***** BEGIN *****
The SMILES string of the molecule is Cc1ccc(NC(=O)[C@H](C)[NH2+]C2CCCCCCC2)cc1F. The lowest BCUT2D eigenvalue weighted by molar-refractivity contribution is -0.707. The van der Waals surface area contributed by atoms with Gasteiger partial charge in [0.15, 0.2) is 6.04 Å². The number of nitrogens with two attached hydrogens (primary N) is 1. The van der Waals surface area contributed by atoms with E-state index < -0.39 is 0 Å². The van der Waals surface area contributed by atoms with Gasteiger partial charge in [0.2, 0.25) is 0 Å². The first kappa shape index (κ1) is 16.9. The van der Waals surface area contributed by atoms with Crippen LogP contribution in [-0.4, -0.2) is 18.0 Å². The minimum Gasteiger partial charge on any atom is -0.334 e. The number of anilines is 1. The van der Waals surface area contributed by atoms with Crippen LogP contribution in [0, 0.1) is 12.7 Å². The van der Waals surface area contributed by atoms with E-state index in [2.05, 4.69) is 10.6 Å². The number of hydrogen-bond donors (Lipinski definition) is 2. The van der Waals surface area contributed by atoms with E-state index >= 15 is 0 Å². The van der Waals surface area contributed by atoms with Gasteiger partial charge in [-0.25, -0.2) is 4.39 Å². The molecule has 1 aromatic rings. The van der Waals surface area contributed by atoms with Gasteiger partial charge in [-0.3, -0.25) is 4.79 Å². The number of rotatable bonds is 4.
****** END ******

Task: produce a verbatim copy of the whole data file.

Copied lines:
The SMILES string of the molecule is Cc1ccc(NC(=O)[C@H](C)[NH2+]C2CCCCCCC2)cc1F. The lowest BCUT2D eigenvalue weighted by molar-refractivity contribution is -0.707. The van der Waals surface area contributed by atoms with Gasteiger partial charge in [0.15, 0.2) is 6.04 Å². The number of nitrogens with two attached hydrogens (primary N) is 1. The van der Waals surface area contributed by atoms with E-state index < -0.39 is 0 Å². The van der Waals surface area contributed by atoms with Gasteiger partial charge in [0.2, 0.25) is 0 Å². The first kappa shape index (κ1) is 16.9. The van der Waals surface area contributed by atoms with Crippen LogP contribution in [-0.4, -0.2) is 18.0 Å². The minimum Gasteiger partial charge on any atom is -0.334 e. The number of anilines is 1. The van der Waals surface area contributed by atoms with Crippen LogP contribution in [0, 0.1) is 12.7 Å². The van der Waals surface area contributed by atoms with E-state index in [2.05, 4.69) is 10.6 Å². The number of hydrogen-bond donors (Lipinski definition) is 2. The van der Waals surface area contributed by atoms with E-state index >= 15 is 0 Å². The van der Waals surface area contributed by atoms with Gasteiger partial charge in [-0.25, -0.2) is 4.39 Å². The molecule has 1 aromatic rings. The van der Waals surface area contributed by atoms with Gasteiger partial charge in [-0.3, -0.25) is 4.79 Å². The number of rotatable bonds is 4.